Spending more money to reduce homelessness would not necessarily reduce the number of people living on the streets, a nationally recognized expert warned regional homeless advocates on Friday, June 17.
"We're used to saying, until there's enough housing, don't hold us accountable. But we have to be able to show that progress is being made," Rosanne Haggerty, founder and CEO of Community Solutions, told a morning forum hosted by the Interfaith Alliance on Poverty.
Community Solutions argues that every homeless person needs to be identified by name, location and need in real time though a process it calls Built for Zero. It is already working with 107 communities and claims that 65 have such databases and 14 of them have reduced their homeless populations.
"We need to real-time by-name data to learn who's new to homelessness and who's returning," Haggerty said.
Community Solutions recently was selected as the recipient of the MacArthur Foundation's $100 million grant as the "single proposal that promises real and measurable progress in solving a critical problem of our time."
Multnomah, Washington and Clackamas counties are at various stages of implementing such databases. The work is occurring as more money than ever is available to reduce homelessness, thanks to multi-million affordable housing and services measures approved by Portland and Metro voters.
But some participants said there is confusion over what regional changes need to be made. They said agencies have been providing services for years and already have identified homeless people by name in lists required for federal funding.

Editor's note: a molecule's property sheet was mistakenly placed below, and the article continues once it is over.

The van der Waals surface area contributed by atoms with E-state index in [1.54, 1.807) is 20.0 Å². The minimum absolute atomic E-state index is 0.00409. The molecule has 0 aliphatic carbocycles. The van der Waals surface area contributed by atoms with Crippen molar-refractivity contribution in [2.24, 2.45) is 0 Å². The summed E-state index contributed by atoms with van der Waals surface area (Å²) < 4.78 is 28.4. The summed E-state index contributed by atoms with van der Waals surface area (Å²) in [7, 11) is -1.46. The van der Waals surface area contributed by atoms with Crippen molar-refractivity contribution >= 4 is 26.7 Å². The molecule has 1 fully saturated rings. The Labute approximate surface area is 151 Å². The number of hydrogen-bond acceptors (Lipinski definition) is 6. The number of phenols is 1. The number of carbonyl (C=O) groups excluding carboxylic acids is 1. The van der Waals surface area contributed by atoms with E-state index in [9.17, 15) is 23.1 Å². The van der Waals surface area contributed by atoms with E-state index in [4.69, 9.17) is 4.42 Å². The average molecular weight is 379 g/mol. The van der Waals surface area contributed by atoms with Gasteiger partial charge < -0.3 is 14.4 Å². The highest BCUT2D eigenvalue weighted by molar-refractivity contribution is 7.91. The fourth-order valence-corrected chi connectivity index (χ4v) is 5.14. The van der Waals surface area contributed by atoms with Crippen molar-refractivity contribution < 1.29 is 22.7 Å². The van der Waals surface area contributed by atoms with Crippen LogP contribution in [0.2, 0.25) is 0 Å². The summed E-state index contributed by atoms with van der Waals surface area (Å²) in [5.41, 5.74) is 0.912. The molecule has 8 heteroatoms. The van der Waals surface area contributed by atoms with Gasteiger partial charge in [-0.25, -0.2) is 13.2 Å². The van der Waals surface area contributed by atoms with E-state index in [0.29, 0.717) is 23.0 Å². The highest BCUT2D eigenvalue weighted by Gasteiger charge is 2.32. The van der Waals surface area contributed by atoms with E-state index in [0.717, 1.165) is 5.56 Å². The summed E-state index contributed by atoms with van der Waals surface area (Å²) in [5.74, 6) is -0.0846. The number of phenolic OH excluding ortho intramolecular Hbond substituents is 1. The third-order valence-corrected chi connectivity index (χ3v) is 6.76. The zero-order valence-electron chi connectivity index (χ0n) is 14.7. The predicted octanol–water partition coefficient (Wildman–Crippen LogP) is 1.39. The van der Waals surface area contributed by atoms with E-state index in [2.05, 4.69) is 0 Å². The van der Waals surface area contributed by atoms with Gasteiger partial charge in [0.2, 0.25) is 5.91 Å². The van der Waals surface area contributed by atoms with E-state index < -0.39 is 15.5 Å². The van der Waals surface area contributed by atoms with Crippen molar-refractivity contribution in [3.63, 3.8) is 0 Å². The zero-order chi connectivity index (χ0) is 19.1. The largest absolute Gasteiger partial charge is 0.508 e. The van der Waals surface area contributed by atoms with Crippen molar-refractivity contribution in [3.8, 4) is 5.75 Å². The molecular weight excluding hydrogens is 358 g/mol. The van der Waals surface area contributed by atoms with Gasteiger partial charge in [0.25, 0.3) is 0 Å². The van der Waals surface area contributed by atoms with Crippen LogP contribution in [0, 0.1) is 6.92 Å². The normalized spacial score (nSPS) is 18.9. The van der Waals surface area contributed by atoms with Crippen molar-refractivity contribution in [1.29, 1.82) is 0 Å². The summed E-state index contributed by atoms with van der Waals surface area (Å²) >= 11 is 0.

Haggerty said such lists are not comprehensive and miss many homeless people who have not contacted such agencies. She also said all services need to be coordinated through an "emergency command center" that ensures all information is shared and new approaches to reducing homelessness are tried repeatedly.
"Many cities have dramatically expanded the housing supply without making a debt in homelessness," one slide presented by Haggerty reads.
Haggerty praised two Portland officials as influencing her organization's work. One was the late Portland Commissioner Nick Fish, whom Haggerty met when he was a homeless advocate working to save a single-room-occupancy building in New York before moving to Portland. The other is Portland Commissioner Dan Ryan, whom Haggerty met when he was the director of All Hands Raised, a data-driven education reform organization, before being elected to the City Council.
The forum was held at the Westminster Presbyterian Church at 1624 N.E. Hancock. It was cosponsored by Shelter Now and Here for Everyone, an advocacy group that helped create and pass the Metro supportive services measure.
More information on Community Solutions and Built for Zero is available at the website.
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